The Bonfils-Stanton Foundation Office Design Lets Art Shine

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Emma Weckerling
Emma Weckerling
Emma is the Managing Editor of Work Design Magazine.

Elsy Studios weaved industrial elements into the interior of the Bonfils-Stanton Foundation which showcases art curated by NINE dot ARTS.

A geometric vinyl mural by Sandra Fettingis adorns the glass garage door that separates the office’s break room and conference room.

The Bonfils-Stanton Foundation is a private foundation dedicated to fostering an inspired, connected, and creative Denver region through arts and culture. It’s new, contemporary offices were designed for 5-6 employees, and includes space for community convenings. Its location within the Santa Fe Arts District enables employees to better understand, appreciate, and uplift the local art community. The goal of the art collection was to reflect Bonfils-Stanton’s mission of supporting Denver’s vibrant art and culture scene.

The space’s rustic brick exterior leads visitors to be pleasantly surprised when they walk into the modern space. Yet Elsy Studios, the designer for the project, weaved industrial elements into the interior as well. Exposed brick, concrete walls and wood ceilings are complemented by polished quartz countertops and glossy white cabinets, creating a sophisticated gallery atmosphere that further highlights the impressive art.

The office’s clean, contemporary design uses a neutral color scheme of black, white, and brown with subtle pops of orange to highlight the many vibrant artworks displayed throughout the space.

Through a neutral color scheme of black, white, and browns with subtle pops of orange, the furniture and finishes are all designed to highlight the colorful artworks scattered throughout the office space. All of the local art was thoughtfully curated by NINE dot ARTS to create a lively and engaging ambience. Glass doors and high ceilings provide a sense of openness and community, bringing the outside in.

Through a range of mediums including posters and 3D art, the collection at Bonfils-Stanton Foundation combines functionality and beauty. Rising and established Colorado artists, like muralist Ramón Irwin Bonilla and artist-educator Carlos Frésquez, are featured throughout the space. A  wall of rotating, eye-catching works bring freshness and excitement to the space, while multidimensional installations help establish intimate and collaborative areas within the office.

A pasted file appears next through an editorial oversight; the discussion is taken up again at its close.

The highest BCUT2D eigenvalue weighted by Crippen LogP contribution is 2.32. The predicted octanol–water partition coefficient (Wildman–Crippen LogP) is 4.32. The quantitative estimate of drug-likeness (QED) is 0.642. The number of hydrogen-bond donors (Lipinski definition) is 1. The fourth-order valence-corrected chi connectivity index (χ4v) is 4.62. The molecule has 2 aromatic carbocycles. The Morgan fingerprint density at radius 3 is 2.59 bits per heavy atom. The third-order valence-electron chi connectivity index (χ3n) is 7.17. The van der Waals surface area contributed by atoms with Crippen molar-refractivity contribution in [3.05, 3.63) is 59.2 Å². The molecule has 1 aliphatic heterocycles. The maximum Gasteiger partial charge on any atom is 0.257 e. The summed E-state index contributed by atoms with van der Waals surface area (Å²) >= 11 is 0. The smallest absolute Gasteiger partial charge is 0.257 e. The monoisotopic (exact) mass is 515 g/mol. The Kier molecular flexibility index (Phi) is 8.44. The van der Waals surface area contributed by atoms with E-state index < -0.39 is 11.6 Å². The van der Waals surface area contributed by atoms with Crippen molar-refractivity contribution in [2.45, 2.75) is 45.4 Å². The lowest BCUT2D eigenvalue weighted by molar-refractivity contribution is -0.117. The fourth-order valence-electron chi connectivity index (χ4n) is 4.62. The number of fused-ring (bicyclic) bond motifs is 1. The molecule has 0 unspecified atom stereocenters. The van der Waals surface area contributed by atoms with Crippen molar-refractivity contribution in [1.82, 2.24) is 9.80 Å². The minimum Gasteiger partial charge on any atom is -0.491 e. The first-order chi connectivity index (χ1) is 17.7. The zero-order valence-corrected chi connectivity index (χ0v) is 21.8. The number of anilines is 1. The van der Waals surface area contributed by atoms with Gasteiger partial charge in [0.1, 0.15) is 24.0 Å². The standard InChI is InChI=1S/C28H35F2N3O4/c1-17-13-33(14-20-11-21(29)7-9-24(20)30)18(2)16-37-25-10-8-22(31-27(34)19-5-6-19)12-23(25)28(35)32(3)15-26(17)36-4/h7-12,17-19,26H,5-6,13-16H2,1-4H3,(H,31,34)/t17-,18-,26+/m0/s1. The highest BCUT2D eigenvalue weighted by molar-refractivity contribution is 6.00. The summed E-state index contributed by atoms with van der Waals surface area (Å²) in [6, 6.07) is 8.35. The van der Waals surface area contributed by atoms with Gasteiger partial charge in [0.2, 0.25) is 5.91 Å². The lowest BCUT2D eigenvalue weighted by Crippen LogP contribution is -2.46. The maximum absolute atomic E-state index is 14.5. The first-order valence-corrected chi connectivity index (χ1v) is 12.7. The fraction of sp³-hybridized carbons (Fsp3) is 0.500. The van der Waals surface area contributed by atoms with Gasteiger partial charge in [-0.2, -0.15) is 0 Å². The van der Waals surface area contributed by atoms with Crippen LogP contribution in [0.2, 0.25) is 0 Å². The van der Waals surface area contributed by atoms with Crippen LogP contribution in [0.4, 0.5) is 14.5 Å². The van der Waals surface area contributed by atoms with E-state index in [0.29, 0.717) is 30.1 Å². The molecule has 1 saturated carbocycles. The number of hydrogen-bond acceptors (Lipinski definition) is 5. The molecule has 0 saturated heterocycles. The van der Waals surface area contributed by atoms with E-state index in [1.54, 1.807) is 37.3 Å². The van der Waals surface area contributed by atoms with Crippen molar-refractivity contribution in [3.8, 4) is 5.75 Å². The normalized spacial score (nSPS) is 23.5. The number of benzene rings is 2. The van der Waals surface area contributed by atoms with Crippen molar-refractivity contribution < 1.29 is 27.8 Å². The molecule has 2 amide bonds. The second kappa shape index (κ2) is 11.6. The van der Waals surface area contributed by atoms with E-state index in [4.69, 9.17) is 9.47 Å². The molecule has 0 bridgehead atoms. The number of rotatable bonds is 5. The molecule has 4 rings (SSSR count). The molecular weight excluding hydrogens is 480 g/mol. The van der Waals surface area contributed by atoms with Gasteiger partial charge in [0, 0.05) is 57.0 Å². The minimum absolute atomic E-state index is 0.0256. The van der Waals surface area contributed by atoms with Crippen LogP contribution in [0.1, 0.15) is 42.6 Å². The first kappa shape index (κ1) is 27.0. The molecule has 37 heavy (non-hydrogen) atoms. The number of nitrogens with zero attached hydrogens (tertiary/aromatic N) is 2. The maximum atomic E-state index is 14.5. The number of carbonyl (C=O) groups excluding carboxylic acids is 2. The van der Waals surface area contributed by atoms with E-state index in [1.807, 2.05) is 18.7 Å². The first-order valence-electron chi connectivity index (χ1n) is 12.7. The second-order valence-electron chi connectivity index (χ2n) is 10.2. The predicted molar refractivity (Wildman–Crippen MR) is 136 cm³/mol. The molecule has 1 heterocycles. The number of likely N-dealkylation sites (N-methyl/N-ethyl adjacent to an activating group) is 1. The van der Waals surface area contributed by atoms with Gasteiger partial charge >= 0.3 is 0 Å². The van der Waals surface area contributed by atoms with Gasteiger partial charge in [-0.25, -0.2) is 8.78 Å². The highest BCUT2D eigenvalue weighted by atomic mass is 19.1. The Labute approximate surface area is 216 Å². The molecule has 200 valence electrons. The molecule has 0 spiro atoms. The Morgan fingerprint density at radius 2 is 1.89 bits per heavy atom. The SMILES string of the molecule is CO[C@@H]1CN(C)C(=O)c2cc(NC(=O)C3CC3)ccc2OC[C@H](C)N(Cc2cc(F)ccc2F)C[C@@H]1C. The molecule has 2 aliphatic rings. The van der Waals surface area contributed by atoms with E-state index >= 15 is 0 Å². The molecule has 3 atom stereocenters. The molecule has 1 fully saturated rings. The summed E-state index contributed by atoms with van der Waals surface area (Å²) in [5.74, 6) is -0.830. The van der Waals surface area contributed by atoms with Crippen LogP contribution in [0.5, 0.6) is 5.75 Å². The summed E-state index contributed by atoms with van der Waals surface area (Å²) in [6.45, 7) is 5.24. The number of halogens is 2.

When was the project completed? 

March 2020

How many SF per person?

553 square feet per person.

How many employees work here?


Offices are enhanced by works from local artists, including “The Monk in the Blue Hat” by Thomas Evans (known in the art community as Detour) and “Bathing Gipsy” by Diego Rodriquez-Werner.

What is the average daily population?

All five staff members are now technically in the office. Due to flexibility around work-from-home, as well as some staff being less than FTE, most days we have three or four staff in the office at any given time. We strive for at least one day per week when all staff are present in order to have full in-person participation in staff meetings.

Is there a remote work or work from home policy? If so, what percent of employees are remote workers?

The policy has always been flexible, but even more so with the pandemic. The Foundation is allowing complete flexibility for employees to choose to work remotely or at the office. However, recently we have beeing trying to have all staff in the office at least one day per week.

Describe the work space type.

The space features four enclosed offices with one open plan space.

Denver artist Ramón Bonilla’s mural, “The slope of a straight line. The process of remodeling the future.” examines the concept of place by integrating minimalist, geometric, and low poly art styles into a timeless landscape that illustrates the many places that have shaped Bonilla’s particular notion of place.